Essentially that boils down to getting paid $25 for each design they create ($25 x 60 = $1,500). OUCH.
Many people don’t agree with this kind of service, but it has proven to work for both the creators and the clients in the past.
99Designs Pros: Crowdsourced design work, a lot of choice.
99Designs Cons: Some would say it’s unethical and treats designers poorly. You need to make up your own mind.
99Designs Advice: The cheaper jobs usually mean the work isn’t as good as the more expensive jobs. IE: You’ll get what you pay for.
Getting a logo from Behance
Let me be the first to say, I LOOOOVE Behance.
If I have nothing else to do, I could spend hours looking at amazing creative work on this website.
Behance shows off portfolio’s of creative people. Photographers and designers get noticed on Behance.
If you have time to kill and you want an amazing artist to work on your brand, then this is the place to find someone.
The premise is pretty simple. Take a look through the portfolio of various designers, then message someone you like and ask them how much they would charge to do design work for you.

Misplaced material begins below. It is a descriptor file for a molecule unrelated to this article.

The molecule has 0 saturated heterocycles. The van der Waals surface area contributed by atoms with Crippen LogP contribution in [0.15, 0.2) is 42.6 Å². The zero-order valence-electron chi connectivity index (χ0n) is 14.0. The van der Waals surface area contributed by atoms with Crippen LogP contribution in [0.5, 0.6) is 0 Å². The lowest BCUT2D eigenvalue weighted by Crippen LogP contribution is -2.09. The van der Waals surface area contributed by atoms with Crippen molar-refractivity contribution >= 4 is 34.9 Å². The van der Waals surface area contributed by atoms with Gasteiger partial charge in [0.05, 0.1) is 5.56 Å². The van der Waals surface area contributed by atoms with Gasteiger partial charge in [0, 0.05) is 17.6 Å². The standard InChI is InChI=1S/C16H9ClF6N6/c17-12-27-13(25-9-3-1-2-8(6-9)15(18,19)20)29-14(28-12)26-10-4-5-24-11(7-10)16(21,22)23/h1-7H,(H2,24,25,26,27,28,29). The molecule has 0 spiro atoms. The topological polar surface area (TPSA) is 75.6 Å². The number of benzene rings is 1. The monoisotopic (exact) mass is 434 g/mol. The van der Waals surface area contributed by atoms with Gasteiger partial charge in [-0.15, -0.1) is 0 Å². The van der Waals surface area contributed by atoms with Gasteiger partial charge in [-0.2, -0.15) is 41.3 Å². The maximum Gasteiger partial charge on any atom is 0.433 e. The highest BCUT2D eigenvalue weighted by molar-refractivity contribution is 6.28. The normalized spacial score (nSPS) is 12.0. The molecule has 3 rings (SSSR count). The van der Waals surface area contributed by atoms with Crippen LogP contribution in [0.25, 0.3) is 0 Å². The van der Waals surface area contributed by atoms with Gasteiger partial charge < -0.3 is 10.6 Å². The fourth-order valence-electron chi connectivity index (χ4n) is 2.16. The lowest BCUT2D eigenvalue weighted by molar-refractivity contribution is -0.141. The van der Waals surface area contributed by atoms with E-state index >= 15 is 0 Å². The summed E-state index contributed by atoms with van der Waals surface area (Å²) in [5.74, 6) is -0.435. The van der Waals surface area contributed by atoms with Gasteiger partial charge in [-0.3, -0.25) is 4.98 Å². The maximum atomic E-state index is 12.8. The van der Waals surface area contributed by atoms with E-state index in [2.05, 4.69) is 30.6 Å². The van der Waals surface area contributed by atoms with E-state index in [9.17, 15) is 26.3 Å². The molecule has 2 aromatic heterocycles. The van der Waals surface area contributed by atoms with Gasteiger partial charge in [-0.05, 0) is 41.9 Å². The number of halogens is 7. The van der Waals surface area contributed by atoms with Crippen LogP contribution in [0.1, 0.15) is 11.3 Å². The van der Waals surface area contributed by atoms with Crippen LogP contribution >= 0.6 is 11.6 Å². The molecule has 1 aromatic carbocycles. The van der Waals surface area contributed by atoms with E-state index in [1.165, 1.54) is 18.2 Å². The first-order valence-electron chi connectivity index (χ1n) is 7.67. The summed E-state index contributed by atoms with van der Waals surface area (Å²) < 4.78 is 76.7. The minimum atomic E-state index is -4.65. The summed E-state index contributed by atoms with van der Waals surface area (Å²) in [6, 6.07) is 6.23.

Take a look at this project (Click on the image below to see it).
This work was done by Julian Ardila in Colombia. I think you’ll agree it’s pretty cool.
In some cases, you might approach a designer who lives in another country. There may be a language barrier, but don’t let that put you off. A lot of people that work with me speak English as a second language and still deliver amazing work.
Behance Pros: Amazing work. You can find someone who has similar design style to your exact needs.
Behance Cons: Not always reliable. Can take a lot of research and can be a time sink if it’s only for one small project.
Behance Advice: If you absolutely need to get your brand image right, getting the perfect designer is the way to go. Behance is where you should look.
Getting the Steve Fitz logo
Fortunately for me, I happen to have a very good friend who is a lecturer at Tafe.